Monday, December 26, 2011

Investing in Silver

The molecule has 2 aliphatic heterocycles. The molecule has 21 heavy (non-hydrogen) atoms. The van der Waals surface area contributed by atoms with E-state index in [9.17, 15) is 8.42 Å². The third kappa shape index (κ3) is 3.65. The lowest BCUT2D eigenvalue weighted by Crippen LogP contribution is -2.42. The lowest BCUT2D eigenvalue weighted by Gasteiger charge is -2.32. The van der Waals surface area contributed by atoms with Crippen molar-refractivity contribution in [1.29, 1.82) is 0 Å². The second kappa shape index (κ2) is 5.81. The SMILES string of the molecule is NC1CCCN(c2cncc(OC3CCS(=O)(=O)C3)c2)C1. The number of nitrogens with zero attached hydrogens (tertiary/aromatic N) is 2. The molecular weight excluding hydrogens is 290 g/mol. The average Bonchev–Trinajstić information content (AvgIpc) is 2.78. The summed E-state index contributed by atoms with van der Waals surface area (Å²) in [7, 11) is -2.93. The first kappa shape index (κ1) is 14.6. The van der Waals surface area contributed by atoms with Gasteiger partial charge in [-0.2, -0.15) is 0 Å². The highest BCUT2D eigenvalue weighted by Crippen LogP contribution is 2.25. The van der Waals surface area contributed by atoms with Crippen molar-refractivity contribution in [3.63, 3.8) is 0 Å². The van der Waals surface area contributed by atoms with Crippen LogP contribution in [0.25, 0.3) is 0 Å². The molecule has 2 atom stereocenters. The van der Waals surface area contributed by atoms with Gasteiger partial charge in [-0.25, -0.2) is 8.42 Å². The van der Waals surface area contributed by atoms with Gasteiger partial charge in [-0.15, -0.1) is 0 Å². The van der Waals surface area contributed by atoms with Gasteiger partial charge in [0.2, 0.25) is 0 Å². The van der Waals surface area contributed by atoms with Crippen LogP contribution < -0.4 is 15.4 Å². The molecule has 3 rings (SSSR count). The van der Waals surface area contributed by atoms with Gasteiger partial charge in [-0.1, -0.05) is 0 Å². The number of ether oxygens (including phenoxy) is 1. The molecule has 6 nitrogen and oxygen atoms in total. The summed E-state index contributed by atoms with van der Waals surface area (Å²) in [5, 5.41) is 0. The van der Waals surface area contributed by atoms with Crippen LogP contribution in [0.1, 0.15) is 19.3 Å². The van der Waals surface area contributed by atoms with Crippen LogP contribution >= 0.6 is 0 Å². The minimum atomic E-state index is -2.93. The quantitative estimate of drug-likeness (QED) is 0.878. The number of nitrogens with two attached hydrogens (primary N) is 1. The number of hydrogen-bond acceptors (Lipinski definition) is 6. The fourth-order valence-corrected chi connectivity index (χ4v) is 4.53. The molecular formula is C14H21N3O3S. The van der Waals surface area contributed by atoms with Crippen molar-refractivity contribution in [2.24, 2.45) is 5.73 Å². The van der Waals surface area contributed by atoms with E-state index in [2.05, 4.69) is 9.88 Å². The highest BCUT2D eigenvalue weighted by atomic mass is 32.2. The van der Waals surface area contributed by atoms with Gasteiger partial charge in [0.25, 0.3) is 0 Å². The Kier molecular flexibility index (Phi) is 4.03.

In days gone by Silver was not an investment it was money, in fact silver passed through more hands in everyday commerce than any other real money including gold. I state real money to distinguish silver money from modern paper money, which has flooded the world “money” supply the past three decades. Silver held absolutely no value as an investment when it circulated as money, it served its function perfectly, unit of account, means of payment, and most importantly as a store of value. In 1993 the United States had been off the silver standard for almost thirty years and people forgot how an honest monetary system worked. You see the need for financial planning and making assumptions on the inflation rate and future economic conditions are for the most part unnecessary when honest money rules the day. Why? Because the common man knows how much saving they will need in the future. The monetary value is the same in ten, twenty, thirty, fifty or hundred years when the monetary system is honest. In actual fact the prices of things generally move down slightly due to stable money and the ability of people to improve products and services and the natural competitive nature of the free market. But alas, the facts are the U.S. government cut all ties to silver as money in 1965, and Nixon closed the Gold window in 1971 for international gold settlement. At that time neither precious metal was “considered” money officially. Perhaps at this point we might consider both the precious metals to be “investments” because the paper price of the metals was now determined as their value as commodities. But unique commodities they are because silver and gold have been recognized as wealth in and of themselves for over 5000 years. Traditionally, savings and investment were two separate things, saving was “money” and investment was that money put to some use, either loaned at interest or perhaps used to build some real estate or purchase part of a business (stock investing).